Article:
One of the things I love about running Western States is the depth of the competition. There isn’t a comparable 100 miler in this country in terms of quality of field and the fact that so many runners peak for this race. As the race is very difficult to get into, my goal each year has been to finish in the top ten so I can get an automatic spot to come back the following year and do it again. Each year I hope to be in position at the river crossing so I can compete for the coveted automatic entry. This year is no exception. I want to finish 10th man. Chicks in front of me don’t matter.
You’ve probably heard either me or AJW refer to Tommy Nielsen’s advice to run the end of 100 milers like there is somebody 3-4 minutes ahead that you’re trying to catch and somebody else 3-4 minutes behind trying to catch you. That is so true at Western States (unless you’re Hal or Jurek or Morton and you’ve run away from the field) and it can be a real source of motivation when you’ve gone 90 miles, pretty much everything hurts, and all you want to do is stop. I’ve had some great races in my five Western States finishes. In 2004 and 2005, the two years I was 10th man, I didn’t get into the 10th position for good until Brown’s Bar and No Hands Bridge, respectively. Let me tell you, it is a lot of fun fighting for that tenth spot. It can be a bit stressful, and in the heat of the moment I’ve told my pacer that it would be much easier if I was in 6th place, but I do love the added element of competition at the end of Western States.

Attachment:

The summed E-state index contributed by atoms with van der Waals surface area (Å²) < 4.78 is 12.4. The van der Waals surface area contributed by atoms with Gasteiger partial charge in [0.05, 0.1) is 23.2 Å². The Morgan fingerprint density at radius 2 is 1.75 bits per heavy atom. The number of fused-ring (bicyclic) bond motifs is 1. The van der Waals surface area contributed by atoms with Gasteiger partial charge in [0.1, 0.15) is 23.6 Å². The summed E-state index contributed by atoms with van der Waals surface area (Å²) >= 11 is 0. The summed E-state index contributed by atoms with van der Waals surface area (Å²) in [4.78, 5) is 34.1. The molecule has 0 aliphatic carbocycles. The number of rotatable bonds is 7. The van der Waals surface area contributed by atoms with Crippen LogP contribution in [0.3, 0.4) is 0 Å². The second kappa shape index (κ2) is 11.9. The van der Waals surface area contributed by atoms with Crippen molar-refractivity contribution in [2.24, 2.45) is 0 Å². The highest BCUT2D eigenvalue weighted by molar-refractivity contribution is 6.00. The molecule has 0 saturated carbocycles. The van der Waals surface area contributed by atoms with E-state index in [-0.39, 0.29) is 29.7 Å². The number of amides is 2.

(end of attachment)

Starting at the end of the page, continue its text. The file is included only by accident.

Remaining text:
I’ve referenced Jeff Johnson’s speech to the 2001 Borderclash runners before in this blog. I really like his speech to these high school cross-country runners. I like it so much that I even had the great Ed Willson from Eugene read it the night before the 2005 WS race to all the Eugene runners in Alpine Meadows. His perspective on competition is spot on. He quotes Al Oerter, the 4-time Olympic gold medalist in the discus:
“I’ve never competed against anyone in my life. I’ve always competed with people. To compete against people is a negative thing. To compete with people is a celebration, a celebration of human capability.”
He continues with his own words, “the worthy competitor is essential to the race, not as an enemy, but as a co-conspirator. The race, you see, is a secret form of cooperation. The race is simply each of you seeking your absolute best with the help of each other.” No matter whether you’re fighting for the win, the 10th spot, to break 24-hours, or simply to beat the cutoffs, I think we can all thank each other for conspiring to get the best out of each other. If I’m near you in the race, whether I’m in 10th or 50th, you can rest assured I will be giving it my all to help the both of us get the most out of ourselves.
In conclusion, I compiled the names and times of the 10th man in all of the Western States races since 1978. I’ve heard many people surmise that this year will be the most competitive of all WS races and I’ve been asked what I think it will take to get into the top ten. This field is very deep, thanks in part to the fires of 2008, but also to the Montrail Ultra Cup which allows elite runners to earn a spot to the big dance, but I still think 18:30 will get in the top ten men. Hope everybody racing has a memorable and enjoyable day.